Why the world needs bees

More than just a little bug. Photo by slon_dot_pics on

For most people, bees are nothing but infuriating creatures. Honeybees, bumblebees, carpenter bees, you name it all. They ruin our picnics, buzz around our ears, and make the most annoying noise that will lead to your first instinct being: “KILL IT”. You might want to hold the thought.

After watching the Bee Movie (2017), I learned many things I never knew about bees. The movie’s protagonist, Barry Benson, wants to sue the human race for misusing all the effort put in by bees and that fact made it clear that bees are hardworking creatures. After he won the case, all the bees get a vacation, but as soon as they did, all the crops across the world started to die, and gradually plants, trees, everything else died. This proves that even if there were a substitute for bees, it wouldn’t be as effective.

What happens when a bee is killed?

Each time a bee is killed, more trouble is being caused for the environment. You might think its hard to believe but face the facts. Bees play a crucial role in keeping the world healthy. Ever heard the saying “Can’t live with ‘em, can’t live without ‘em”. That applies accurately well to the bees. The bees protect us, they have been there since 30 billion years and were one of the first ever creatures on Earth.

Bees are pollinators and visit flowers to search for food. In the process of finding food, they catch pollen on their bodies and transfer it to the flowers, to fertilize them. Other pollinators include wasps, butterflies, beetles, moths, bats, and lizards; but the bee is by far the most effective due to all the flowers they visit.

Killing bees? I don’t think you’ll want to do that after they’ve had there say. As maddening as it is, it is the truth. Did you know that bees as individuals don’t make a lot of honey? This means that they need a large, and well-organised family of bees to make a strong hive.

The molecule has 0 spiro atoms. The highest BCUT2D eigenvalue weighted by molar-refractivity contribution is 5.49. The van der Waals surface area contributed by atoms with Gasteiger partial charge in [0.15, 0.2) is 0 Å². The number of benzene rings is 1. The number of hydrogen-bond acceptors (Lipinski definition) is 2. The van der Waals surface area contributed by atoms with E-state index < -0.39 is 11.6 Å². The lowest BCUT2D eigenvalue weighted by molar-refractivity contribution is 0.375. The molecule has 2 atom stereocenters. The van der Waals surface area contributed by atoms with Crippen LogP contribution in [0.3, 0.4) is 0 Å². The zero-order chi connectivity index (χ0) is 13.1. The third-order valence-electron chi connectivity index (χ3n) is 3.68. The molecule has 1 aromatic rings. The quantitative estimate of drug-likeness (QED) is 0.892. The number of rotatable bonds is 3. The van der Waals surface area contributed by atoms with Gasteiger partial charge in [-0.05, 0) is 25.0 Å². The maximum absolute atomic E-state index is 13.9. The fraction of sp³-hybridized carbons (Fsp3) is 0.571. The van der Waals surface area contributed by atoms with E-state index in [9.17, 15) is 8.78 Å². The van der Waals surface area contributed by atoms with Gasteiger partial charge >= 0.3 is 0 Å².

Why do we need bees and how can we help save them?

brown wooden crate with bees
Take up a course in urban bee keeping to do your bit in bee conversation! Photo by Timothy Paule II on

These are the ideas I thought of! 

1.Host a fundraiser: Communities love an excuse to get together and even more when there’s a reason. It’s an easy, fun way to make a change and an impact on such a serious issue. 

2. Keep your surroundings clean: We can all help in keeping our surrounding areas clean. Bees are our source of food supply. Without them, life would be very hard because they are the creatures that pollinate most of our flowers and crops. 

3. Control garden pests by handpicking them: Use gloves or remove pests by tweezers or chopsticks. Keeping plants pest free will let the bees roam freely!

TIP: Keep your lawn well mowed. Plant more flowering plants like wildflowers, dandelions, clovers; they are the bees’ favourites and packed with pollen. 

4. Spread the word: Like mentioned before, try pulling your neighbourhood together so that everybody can share their opinions on how they feel about bees and trying to protect them. A very useful and healthy way to help save bees is to buy fresh and local honey from farms or somewhere like a health food store where it is organic and sweet. 

5. Plant more trees: Plant more native trees, or new flowers so that the more plants there are, the more bees will find a stable habitat. 

6. Make a bee box: Some bees nest in wood or mud while others make their homes on the ground. If bees died out, then it would make a big impact and change in humans’ life. Take up bee keeping course, understand how a little effort from your end could help these bees to survive.

7. Buy honey from local farmers: Buy raw honey from local farmers who source it responsibly.

Yes, bees are annoying and not worth living. But once you realise that they help crops grow and without them, there would be a shortage of food. Ask yourself, “they deserve to be saved because if they’re extinct, what insect will we be dependent on?”

Please help save these innocent creatures; you may find them exasperating but they’re actually vital for our survival. 

Contributor: Niharika Bisht

About our Writing Program Student
Niharika is our youngest writing program student. She’s 11-years-old and is studying in Class 7 in a British school in Doha. She loves reading the most and also enjoys sketching, making art and watching movies in her free time.

The Lifestyle Portal

Tanya is a graduate in Sociology from Sophia College, Mumbai, a post-graduate in Communications and Media from SNDT Women’s University in Mumbai and holds a Master's Degree in Journalis & Mass Communications from Chandigarh University. A former writing mentor and a seasoned lifestyle writer, Tanya writes columns on The Lifestyle Portal of life and living.

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